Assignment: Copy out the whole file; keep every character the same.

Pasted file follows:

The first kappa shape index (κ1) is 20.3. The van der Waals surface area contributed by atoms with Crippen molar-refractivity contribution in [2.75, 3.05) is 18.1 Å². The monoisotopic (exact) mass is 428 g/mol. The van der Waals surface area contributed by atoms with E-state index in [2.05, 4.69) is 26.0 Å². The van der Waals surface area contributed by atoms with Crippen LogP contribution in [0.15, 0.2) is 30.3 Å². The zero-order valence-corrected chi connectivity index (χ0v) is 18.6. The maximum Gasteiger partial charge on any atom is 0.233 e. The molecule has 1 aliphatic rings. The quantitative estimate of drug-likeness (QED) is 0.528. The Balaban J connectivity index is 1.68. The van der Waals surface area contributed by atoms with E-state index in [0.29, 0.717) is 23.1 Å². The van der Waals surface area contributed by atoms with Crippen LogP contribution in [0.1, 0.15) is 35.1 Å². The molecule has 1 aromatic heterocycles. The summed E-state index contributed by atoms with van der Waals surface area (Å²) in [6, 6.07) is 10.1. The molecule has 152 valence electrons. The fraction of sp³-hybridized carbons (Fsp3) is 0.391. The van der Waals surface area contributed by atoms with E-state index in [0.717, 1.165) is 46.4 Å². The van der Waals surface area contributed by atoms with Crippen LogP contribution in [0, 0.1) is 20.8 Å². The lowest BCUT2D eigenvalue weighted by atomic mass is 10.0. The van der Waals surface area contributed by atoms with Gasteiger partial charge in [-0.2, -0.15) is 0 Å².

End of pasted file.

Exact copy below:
The first kappa shape index (κ1) is 20.3. The van der Waals surface area contributed by atoms with Crippen molar-refractivity contribution in [2.75, 3.05) is 18.1 Å². The monoisotopic (exact) mass is 428 g/mol. The van der Waals surface area contributed by atoms with E-state index in [2.05, 4.69) is 26.0 Å². The van der Waals surface area contributed by atoms with Crippen LogP contribution in [0.15, 0.2) is 30.3 Å². The zero-order valence-corrected chi connectivity index (χ0v) is 18.6. The maximum Gasteiger partial charge on any atom is 0.233 e. The molecule has 1 aliphatic rings. The quantitative estimate of drug-likeness (QED) is 0.528. The Balaban J connectivity index is 1.68. The van der Waals surface area contributed by atoms with E-state index in [0.29, 0.717) is 23.1 Å². The van der Waals surface area contributed by atoms with Crippen LogP contribution in [0.1, 0.15) is 35.1 Å². The molecule has 1 aromatic heterocycles. The summed E-state index contributed by atoms with van der Waals surface area (Å²) in [6, 6.07) is 10.1. The molecule has 152 valence electrons. The fraction of sp³-hybridized carbons (Fsp3) is 0.391. The van der Waals surface area contributed by atoms with E-state index in [0.717, 1.165) is 46.4 Å². The van der Waals surface area contributed by atoms with Crippen LogP contribution in [0, 0.1) is 20.8 Å². The lowest BCUT2D eigenvalue weighted by atomic mass is 10.0. The van der Waals surface area contributed by atoms with Gasteiger partial charge in [-0.2, -0.15) is 0 Å².